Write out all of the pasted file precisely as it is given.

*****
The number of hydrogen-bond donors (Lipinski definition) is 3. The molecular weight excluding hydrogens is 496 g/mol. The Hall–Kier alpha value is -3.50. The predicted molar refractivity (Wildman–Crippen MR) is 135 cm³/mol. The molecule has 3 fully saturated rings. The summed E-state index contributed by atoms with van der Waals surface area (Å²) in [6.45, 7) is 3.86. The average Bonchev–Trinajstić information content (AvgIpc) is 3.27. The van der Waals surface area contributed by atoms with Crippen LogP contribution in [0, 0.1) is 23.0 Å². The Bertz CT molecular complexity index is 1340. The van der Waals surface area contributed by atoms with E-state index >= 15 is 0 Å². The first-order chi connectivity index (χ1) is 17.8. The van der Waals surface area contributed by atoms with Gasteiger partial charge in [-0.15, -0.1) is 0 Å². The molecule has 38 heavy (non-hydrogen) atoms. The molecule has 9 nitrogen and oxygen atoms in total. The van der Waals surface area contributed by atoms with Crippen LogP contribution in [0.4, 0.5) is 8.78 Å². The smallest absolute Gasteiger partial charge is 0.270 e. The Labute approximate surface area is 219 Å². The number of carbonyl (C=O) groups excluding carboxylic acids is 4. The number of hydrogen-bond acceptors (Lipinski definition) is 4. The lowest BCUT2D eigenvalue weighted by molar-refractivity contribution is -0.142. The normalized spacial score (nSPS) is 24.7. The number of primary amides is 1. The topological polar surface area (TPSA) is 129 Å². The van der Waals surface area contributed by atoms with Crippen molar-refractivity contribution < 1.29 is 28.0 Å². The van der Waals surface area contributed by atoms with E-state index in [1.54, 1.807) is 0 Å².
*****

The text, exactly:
The number of hydrogen-bond donors (Lipinski definition) is 3. The molecular weight excluding hydrogens is 496 g/mol. The Hall–Kier alpha value is -3.50. The predicted molar refractivity (Wildman–Crippen MR) is 135 cm³/mol. The molecule has 3 fully saturated rings. The summed E-state index contributed by atoms with van der Waals surface area (Å²) in [6.45, 7) is 3.86. The average Bonchev–Trinajstić information content (AvgIpc) is 3.27. The van der Waals surface area contributed by atoms with Crippen LogP contribution in [0, 0.1) is 23.0 Å². The Bertz CT molecular complexity index is 1340. The van der Waals surface area contributed by atoms with E-state index >= 15 is 0 Å². The first-order chi connectivity index (χ1) is 17.8. The van der Waals surface area contributed by atoms with Gasteiger partial charge in [-0.15, -0.1) is 0 Å². The molecule has 38 heavy (non-hydrogen) atoms. The molecule has 9 nitrogen and oxygen atoms in total. The van der Waals surface area contributed by atoms with Crippen LogP contribution in [0.4, 0.5) is 8.78 Å². The smallest absolute Gasteiger partial charge is 0.270 e. The Labute approximate surface area is 219 Å². The number of carbonyl (C=O) groups excluding carboxylic acids is 4. The number of hydrogen-bond acceptors (Lipinski definition) is 4. The lowest BCUT2D eigenvalue weighted by molar-refractivity contribution is -0.142. The normalized spacial score (nSPS) is 24.7. The number of primary amides is 1. The topological polar surface area (TPSA) is 129 Å². The van der Waals surface area contributed by atoms with Crippen molar-refractivity contribution < 1.29 is 28.0 Å². The van der Waals surface area contributed by atoms with E-state index in [1.54, 1.807) is 0 Å².